This is not an attempt to pick on Bruce Feldman, who's a nice guy and not one of the many members of the media who hates the recruiting gurus reflexively*. Except it kind of is, because Feldman's latest blog entry is an evaluation of the Super Bowl starters based on their star ratings. (Feldman makes educated guesses at players too old for the star system.) The conclusion is that the Super Bowl is pretty light on stars:
So if we take some educated guesses the Colts starting 22 would be made up of: one five-star (Manning); maybe four four-stars (center Jeff Saturday; RB Joseph Addai -- he was ranked by recruiting guru Tom Lemming as the nation's No. 68 overall recruit; WR Reggie Wayne -- labeled as a USA Today honorable mention all-American and Hayden); eight three-stars … and nine two stars or less.
To be fair, Feldman doesn't say this is anything more than "interesting" and stays away from any pronouncements about how useful or useless recruiting sites are. But I'm taking issue with the surprise itself.
When Feldman counts up the Saints he finds two five star-ish types, eight four stars, a mere two three stars, and then a great wave of ten random players who were virtually ignored. Four and five star sorts—the anointed—are then 14 of the 44 Super Bowl starters, or 32 percent.
Is this low? Given that this elite slice of high school recruits represents only about 10 percent of the players Rivals and Scout rank, not so much. Athlon did an excellent study on recruiting rankings applied to the NFL draft and found strong evidence they're worthwhile. Here's a chart showing the results from the first three rounds of the 2008 NFL draft:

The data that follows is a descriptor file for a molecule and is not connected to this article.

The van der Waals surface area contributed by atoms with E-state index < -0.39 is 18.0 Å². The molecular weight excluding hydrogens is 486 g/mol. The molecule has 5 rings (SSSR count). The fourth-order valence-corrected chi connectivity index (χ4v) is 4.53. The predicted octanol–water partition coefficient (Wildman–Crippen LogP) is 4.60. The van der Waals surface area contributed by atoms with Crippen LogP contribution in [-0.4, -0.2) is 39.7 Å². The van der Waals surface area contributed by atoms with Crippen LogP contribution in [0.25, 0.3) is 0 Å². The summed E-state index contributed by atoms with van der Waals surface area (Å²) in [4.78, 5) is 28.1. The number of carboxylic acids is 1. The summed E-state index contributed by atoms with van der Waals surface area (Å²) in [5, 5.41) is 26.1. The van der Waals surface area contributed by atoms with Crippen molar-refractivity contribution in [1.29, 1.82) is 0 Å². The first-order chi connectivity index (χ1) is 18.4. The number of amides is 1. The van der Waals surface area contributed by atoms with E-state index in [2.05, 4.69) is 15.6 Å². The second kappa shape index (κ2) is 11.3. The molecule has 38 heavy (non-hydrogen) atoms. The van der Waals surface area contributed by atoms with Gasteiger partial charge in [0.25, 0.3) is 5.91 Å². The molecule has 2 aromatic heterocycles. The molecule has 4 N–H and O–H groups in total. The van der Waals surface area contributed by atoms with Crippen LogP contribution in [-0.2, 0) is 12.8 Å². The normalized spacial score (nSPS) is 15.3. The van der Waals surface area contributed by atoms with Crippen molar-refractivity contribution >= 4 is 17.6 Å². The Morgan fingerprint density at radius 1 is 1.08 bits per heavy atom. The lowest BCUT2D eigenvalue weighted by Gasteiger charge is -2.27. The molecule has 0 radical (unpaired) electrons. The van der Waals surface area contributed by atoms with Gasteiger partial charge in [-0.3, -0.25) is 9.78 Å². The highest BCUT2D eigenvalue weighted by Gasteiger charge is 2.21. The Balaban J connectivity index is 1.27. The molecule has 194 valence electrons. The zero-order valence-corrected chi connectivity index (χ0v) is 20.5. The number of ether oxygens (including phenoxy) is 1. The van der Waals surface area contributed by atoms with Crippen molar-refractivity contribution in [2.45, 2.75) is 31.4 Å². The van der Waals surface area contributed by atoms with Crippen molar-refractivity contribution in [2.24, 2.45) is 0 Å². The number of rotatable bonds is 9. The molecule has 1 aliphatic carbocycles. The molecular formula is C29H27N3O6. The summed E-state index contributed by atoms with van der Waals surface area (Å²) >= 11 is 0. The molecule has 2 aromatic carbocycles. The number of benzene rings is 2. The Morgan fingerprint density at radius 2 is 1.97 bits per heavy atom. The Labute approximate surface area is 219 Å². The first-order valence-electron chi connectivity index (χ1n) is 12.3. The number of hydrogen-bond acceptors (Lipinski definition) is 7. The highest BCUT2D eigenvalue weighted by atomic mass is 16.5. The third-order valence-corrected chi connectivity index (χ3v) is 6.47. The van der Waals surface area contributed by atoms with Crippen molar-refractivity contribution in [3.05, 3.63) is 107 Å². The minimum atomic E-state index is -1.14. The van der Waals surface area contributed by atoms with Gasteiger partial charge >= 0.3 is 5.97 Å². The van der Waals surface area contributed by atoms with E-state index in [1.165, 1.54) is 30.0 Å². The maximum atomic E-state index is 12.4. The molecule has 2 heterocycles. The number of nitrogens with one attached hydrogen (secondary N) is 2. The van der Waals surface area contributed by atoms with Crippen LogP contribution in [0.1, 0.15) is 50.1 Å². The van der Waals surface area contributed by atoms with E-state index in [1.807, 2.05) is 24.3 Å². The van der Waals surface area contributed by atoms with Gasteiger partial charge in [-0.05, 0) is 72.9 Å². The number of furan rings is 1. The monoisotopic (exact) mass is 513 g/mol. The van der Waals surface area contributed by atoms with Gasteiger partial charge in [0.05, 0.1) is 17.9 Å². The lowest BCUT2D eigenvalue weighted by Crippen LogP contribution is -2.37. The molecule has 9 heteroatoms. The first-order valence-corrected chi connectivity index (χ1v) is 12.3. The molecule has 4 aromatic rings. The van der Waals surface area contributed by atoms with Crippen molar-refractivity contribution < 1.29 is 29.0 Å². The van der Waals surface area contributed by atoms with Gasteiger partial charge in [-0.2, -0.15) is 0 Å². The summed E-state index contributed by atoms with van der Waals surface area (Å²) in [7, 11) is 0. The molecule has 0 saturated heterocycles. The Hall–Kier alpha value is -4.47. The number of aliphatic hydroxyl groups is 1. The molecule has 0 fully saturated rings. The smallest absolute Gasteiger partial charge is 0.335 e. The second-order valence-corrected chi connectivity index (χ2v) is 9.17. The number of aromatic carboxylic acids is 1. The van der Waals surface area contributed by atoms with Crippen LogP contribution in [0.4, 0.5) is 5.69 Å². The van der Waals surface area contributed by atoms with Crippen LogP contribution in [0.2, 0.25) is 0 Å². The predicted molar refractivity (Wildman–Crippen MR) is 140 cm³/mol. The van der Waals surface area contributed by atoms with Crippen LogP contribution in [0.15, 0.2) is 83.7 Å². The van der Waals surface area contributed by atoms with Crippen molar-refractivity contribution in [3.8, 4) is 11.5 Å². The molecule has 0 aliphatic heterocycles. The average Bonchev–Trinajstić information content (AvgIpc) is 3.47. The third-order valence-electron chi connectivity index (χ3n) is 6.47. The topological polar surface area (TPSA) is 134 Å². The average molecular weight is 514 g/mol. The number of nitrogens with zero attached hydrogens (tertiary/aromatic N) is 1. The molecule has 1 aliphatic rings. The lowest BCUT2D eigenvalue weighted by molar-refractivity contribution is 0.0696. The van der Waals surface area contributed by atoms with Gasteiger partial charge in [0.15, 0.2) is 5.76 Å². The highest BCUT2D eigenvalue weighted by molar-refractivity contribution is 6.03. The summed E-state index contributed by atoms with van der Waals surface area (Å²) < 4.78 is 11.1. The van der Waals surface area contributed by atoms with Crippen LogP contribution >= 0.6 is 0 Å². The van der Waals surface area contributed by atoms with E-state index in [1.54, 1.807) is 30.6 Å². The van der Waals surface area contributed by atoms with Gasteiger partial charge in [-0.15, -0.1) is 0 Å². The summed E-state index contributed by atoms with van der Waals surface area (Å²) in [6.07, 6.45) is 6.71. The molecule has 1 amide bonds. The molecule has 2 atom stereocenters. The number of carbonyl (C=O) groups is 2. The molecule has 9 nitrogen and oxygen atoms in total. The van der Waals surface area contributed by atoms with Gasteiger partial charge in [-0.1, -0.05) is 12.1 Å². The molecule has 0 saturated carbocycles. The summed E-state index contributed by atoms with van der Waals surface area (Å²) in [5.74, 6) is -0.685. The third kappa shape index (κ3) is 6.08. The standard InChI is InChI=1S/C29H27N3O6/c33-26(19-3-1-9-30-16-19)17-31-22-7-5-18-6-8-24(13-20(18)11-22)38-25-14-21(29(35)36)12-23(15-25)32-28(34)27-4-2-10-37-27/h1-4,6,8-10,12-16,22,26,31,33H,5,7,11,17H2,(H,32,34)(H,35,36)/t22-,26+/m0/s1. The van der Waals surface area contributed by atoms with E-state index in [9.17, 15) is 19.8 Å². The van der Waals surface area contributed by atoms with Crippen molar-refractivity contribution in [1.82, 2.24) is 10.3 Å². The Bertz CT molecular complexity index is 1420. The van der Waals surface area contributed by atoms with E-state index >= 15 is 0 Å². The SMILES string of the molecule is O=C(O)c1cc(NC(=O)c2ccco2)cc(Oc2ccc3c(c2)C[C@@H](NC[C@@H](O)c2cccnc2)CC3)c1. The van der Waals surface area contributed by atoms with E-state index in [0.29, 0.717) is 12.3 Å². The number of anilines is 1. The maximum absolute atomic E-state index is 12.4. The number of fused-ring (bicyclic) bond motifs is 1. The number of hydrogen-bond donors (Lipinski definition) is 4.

|No. in each class||25-30||275-325||700-800||1,600-1,800|
|No. drafted in '08||12||30||29||17|
|Percent drafted||40-48||9-11||3.6||Less than 1|
Okay, yes, more than half of the players in the top three rounds were (relatively) anonymous recruits out of high school. But the percentages are remarkable. While lower-ranked recruits are far less likely to make the NFL or get drafted high on a per capita basis, their sheer number can obscure that.
The number of starters in the Super Bowl is a noisy, somewhat silly metric and shouldn't be taken too seriously either way, but even a surprisingly low count of touted recruits is actually a confirmation that recruiting gurus have some value. This is especially true when many touted recruits' careers end short of the NFL for reasons other than their natural talent, like injury or a tendency to shoot guns in the air. Rankings remain far from perfect but also far from useless.
*(For an example of the form, check any of the Wizard Of Odds's many posts on how recruiting rankings are all a big sham. The Wiz is a blogger now but was a longtime employee of the Los Angeles Times and is decidedly old school.)
This post originally appeared on the Sporting Blog. For more, see The Sporting Blog Archives.